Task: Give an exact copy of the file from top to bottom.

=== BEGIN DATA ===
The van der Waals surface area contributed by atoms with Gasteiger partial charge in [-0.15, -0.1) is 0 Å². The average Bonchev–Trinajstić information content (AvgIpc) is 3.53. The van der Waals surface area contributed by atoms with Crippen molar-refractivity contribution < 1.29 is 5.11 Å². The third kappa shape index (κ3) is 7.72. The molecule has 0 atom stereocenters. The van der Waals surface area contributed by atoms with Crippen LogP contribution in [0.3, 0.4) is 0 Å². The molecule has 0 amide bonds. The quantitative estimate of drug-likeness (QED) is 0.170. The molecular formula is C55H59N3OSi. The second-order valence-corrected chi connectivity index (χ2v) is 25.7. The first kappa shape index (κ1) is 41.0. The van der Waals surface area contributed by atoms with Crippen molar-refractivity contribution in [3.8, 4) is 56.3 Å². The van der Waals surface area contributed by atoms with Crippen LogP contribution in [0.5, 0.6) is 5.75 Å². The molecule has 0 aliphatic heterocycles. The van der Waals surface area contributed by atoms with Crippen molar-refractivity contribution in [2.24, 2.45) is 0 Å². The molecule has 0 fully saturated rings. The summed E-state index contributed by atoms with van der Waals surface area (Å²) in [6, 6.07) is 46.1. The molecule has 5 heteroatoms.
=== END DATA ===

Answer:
The van der Waals surface area contributed by atoms with Gasteiger partial charge in [-0.15, -0.1) is 0 Å². The average Bonchev–Trinajstić information content (AvgIpc) is 3.53. The van der Waals surface area contributed by atoms with Crippen molar-refractivity contribution < 1.29 is 5.11 Å². The third kappa shape index (κ3) is 7.72. The molecule has 0 atom stereocenters. The van der Waals surface area contributed by atoms with Crippen LogP contribution in [0.3, 0.4) is 0 Å². The molecule has 0 amide bonds. The quantitative estimate of drug-likeness (QED) is 0.170. The molecular formula is C55H59N3OSi. The second-order valence-corrected chi connectivity index (χ2v) is 25.7. The first kappa shape index (κ1) is 41.0. The van der Waals surface area contributed by atoms with Crippen molar-refractivity contribution in [3.8, 4) is 56.3 Å². The van der Waals surface area contributed by atoms with Crippen LogP contribution in [0.5, 0.6) is 5.75 Å². The molecule has 0 aliphatic heterocycles. The van der Waals surface area contributed by atoms with Crippen molar-refractivity contribution in [2.24, 2.45) is 0 Å². The molecule has 0 fully saturated rings. The summed E-state index contributed by atoms with van der Waals surface area (Å²) in [6, 6.07) is 46.1. The molecule has 5 heteroatoms.